Report: Prescription Renewals Driving Visits to Retail Clinics

Report: Prescription Renewals Driving Visits to Retail Clinics

RetailClinic

According to a new report, prescription renewals are a key reason for visits to the small clinics located within drugstores or grocery stores. Nearly a third of visitors to retail health clinics have used the clinics for a renewal of a prescription. Total 2014 U.S. retail clinic sales are estimated at more than $1 billion, and sales are expected to continue expanding through 2019.

Retail clinics are small healthcare providers that are entirely located inside stores, malls and other retail locations, making them convenient for shoppers.  Some are in grocery stores or box stores but most clinics are located in drugstores. Retail clinics are usually staffed by nurses or nurse practitioners, and feature a high transparency of pricing, with rates often prominently displayed. While state dispensing laws generally bar direct referrals by a physician or prescribing provider to any specific pharmacy, retail clinic visitors can always use whatever pharmacy they wish. Low cost services are enabled by high throughput and cost containment, with broad purchasing power across many locations.

According to Bruce Carlson, Publisher of Kalorama Information, “There’s some concern among physicians about competition from retail clinics, and given that a renewal of a prescription is a fairly basic service, this result is something to watch for the next few years to see if these clinics are having an impact on neighboring doctor’s offices.

Carlson said that another survey question indicated only a small group thought the retail clinic would replace their regular physician. “Retail clinics are occupying only a small space within the store and do not use most of the sophisticated medical equipment found in hospitals or specialty centers such as advanced imaging devices. However, retail clinics are becoming relatively large users of point-of-care (POC) tests, clinical chemistry and immunoassay laboratory tests and vaccines. The report details those sales as well.”

Today, operators of all types of retail healthcare locations like storefront urgent care centers and clinics face challenges. While they’re seeing continued growth and public (patient) acceptance, there are a number of operational challenges any owner must address to ensure continued success.  According to Steve Keltz, Chief Creative Officer, ServiceChannel, three major challenges most face are:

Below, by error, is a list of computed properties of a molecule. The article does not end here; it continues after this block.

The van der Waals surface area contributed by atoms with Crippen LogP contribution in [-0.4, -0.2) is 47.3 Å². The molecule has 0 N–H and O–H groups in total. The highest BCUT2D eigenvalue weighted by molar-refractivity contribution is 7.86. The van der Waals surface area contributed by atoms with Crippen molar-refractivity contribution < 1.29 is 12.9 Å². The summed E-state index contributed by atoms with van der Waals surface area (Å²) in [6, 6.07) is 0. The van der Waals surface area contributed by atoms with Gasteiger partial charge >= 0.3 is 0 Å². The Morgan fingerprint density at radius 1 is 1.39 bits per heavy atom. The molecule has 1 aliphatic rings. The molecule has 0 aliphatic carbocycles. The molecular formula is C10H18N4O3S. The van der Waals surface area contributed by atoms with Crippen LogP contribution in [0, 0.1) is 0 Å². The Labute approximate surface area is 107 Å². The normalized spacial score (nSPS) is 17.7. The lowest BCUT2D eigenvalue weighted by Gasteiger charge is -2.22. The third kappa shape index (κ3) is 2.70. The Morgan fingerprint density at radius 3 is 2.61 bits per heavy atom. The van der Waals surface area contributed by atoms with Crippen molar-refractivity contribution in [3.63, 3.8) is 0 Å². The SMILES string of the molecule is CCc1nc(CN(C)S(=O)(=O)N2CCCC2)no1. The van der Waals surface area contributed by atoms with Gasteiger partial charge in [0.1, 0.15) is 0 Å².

1. Maintaining Brand Uptime. 82% of customers won’t enter a retail space in disrepair (according to Interbrand Design Forum).  If your retail healthcare facility is not well-maintained, patients will not come in or come back.  In addition, business critical issues like clinical equipment servicing and temperature problems cannot be ignored.  It’s imperative they’re addressed immediately and by properly certified contractors.

2. Providing Quality Care Consistently — Retail healthcare location staff must stay focused on providing quality care to patients. Time spent troubleshooting repair & maintenance (R&M) issues take away from that focus.

3. Gaining Visibility into Costs & Performance — Repair & maintenance is typically managed in silos, with each location responsible for its own activities.  Beyond the construction phase, management has no real visibility into R&M costs and contractor performance across all locations and trades. Only by having insight into these costs at a granular level can proper decisions be made, operating expenses controlled and quality patient care ensured.

Press Release Follows

 

Report: Prescription Renewals Driving Visits to Retail Clinic

NEW YORK, May 8, 2015 /PRNewswire/ — Prescription renewals are a key reason for visits to the small clinics located within drugstores or grocery stores, according to Kalorama Information.  Nearly a third of visitors to retail health clinics have used the clinics for a renewal of a prescription, according to the healthcare market research firm.   The finding was made in Kalorama Information’s latest look at the retail clinic market, Retail Clinics 2015.

Retail Clinics 2015 can be found at KI: http://www.kaloramainformation.com/redirect.asp?progid=87438&productid=8792050.

Retail clinics are small healthcare providers that are entirely located inside stores, malls and other retail locations, making them convenient for shoppers.  Some are in grocery stores or box stores but most clinics are located in drugstores.   Clinics are usually staffed by nurses or nurse practitioners and feature a high transparency of pricing, with rates often prominently displayed. Low cost services are enabled by high throughput and cost containment, with broad purchasing power across many locations.  Kalorama says that for 2014, total U.S. retail clinic sales are estimated at more than $1 billion and sales are expected to continue expanding through 2019, according to Kalorama Information. Retail clinics have grown in response to the U.S. health care system’s shortcomings, filling gaps in service and attracting customers who want a convenient solution.